Sales: The importance of the one-minute pitch

| Print |  Email
Friday, June 01, 2007

BusinessPitch.jpg“We are here to make happy fish. Happy fish are profitable fish.” Did that statement get your attention? Presented at the University of Oregon’s New Venture Championships recently, it’s an example of an elevator pitch. An effective one should capture the listener’s attention, make her interested in hearing more and take up no more than a minute of her time. Or the amount of time you’d have in an elevator ride.

Distilling your business plan in advance into a one-minute pitch is a good way to be prepared for a chance meeting with someone who could help your business grow. “There’s going to be that opportunity, short in nature, to inform someone,” says Randy Swangard, managing director of UO’s Lundquist Center for Entrepreneurship.

Bernie Hansen, founder and manager of Business Diagnostics LLC, a consulting company in Tri-Cities, Wash., says a good elevator pitch is a concise, clear summary of a company. “It’s like a good joke,” he says, easy to tell and understand but most importantly, “the listener should remember enough to reasonably communicate it to a third party.”

A pitch should communicate the following about your business, and do it in 60 seconds:  

Identity: This can be as straightforward as a simple introduction or as elaborate as setting a specific scene in the listener’s mind. Keep the introduction short to allow plenty of time to dive into the main argument — why the captive audience should be interested in your company.

Purpose: “Be very clear on what are the essential elements of the business,” says Hansen. Keep explanations simple, as time is limited. Technical terms and jargon can come in subsequent meetings. “Detail will only trip someone up,” says Hansen. However, remember to include what he terms “take-aways,” key information you want a person to know. Simple metaphors can save time and help an audience make a quick connection.

Business plan: The speaker needs to be convincing and credible to allow the listener to understand and repeat the message. This is an opportunity to explain the necessity of your company’s product in the marketplace. Swangard says it’s important to outline your company’s potential to solve a specific problem. Time permitting, briefly define your company’s business model. Swangard says you need to explain, “Why is it that you can do this when no one else can?”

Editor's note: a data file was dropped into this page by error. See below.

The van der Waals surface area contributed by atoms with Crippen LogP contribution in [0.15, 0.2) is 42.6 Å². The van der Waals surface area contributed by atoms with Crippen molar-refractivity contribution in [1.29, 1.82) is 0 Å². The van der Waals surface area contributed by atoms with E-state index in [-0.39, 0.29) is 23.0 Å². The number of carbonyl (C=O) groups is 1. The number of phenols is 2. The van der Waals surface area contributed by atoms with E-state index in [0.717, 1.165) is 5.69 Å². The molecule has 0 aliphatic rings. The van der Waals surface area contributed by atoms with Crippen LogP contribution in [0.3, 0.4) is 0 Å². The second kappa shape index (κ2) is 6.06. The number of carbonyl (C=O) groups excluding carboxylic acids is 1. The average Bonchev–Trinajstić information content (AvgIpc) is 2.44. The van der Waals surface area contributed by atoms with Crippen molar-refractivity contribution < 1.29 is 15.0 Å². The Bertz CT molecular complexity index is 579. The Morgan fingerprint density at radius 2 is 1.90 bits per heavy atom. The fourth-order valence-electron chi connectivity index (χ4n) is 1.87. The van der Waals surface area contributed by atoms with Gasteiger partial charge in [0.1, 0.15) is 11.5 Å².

Financial needs: Now it’s time to drive your request home by clearly stating how much money you need and how you’ll spend it. “We are looking for $500,000 to expand statewide,” gives an investor a better idea of their contribution’s value than, “We need $500,000.”

A unique edge: This is what Swangard calls the “secret sauce.” “It’s something unique that gives you a competitive edge,” he says. “No one bets on the horse, they bet on the jockey.” At the conclusion of the pitch, your audience should understand why your company deserves an investment. If you’ve been successful, you should have a business card in your pocket before the elevator doors close. 

— Colleen Moran


Have an opinion? E-mail This e-mail address is being protected from spambots. You need JavaScript enabled to view it

 

More Articles

The short list: 4 companies engaged in a battle of the paddles

The Latest
Thursday, December 04, 2014
pingpongthumbBY JACOB PALMER | OB DIGITAL NEWS EDITOR

Nothing says startup culture like a ping pong table in the office, lounge or lobby.


Read more...

Legislative Preview: A Shifting Balance

January-Powerbook 2015
Thursday, December 11, 2014
BY APRIL STREETER

Democratic gains pave the way for a revival of environment and labor bills as revenue reform languishes.


Read more...

Live, Work, Play: Amen Teter

February 2015
Tuesday, January 27, 2015
BY JACOB PALMER

Catching up with Amen Teter, Portland-based global director of action sports for Octagon Olympics & Action sports talent agency.


Read more...

The Carbon Calculus

February 2015
Friday, January 23, 2015
BY KIM MOORE | OB RESEARCH EDITOR

Carbon pricing is gaining momentum in Oregon, sparking concern for energy-intensive businesses — but also opportunity to expand a homespun green economy.


Read more...

Playoffs pay off for the Ducks

The Latest
Friday, January 02, 2015
oregon-ducks-logo-helmet-thumbBY JACOB PALMER | OB DIGITAL NEWS EDITOR

The University of Oregon football team looked unstoppable on the field Jan. 1 — and the university is reaping the benefits of the new postseason format.


Read more...

A legislative preview — and celebration

News
Friday, January 23, 2015
012315-speaker-thumbBY LINDA BAKER | OB EDITOR

The Northwest Environmental Business Council previews the 2015 legislative agenda as Hatch Oregon celebrates Oregon's new community crowdfunding rules.


Read more...

Free Falling

Contributed Blogs
Thursday, December 18, 2014
121714-oilprice-thumbBY JASON NORRIS | OB CONTRIBUTOR

The implosion of the energy complex: The best thing for low oil prices is low oil prices.


Read more...
Oregon Business magazinetitle-sponsored-links-02
SPONSORED LINKS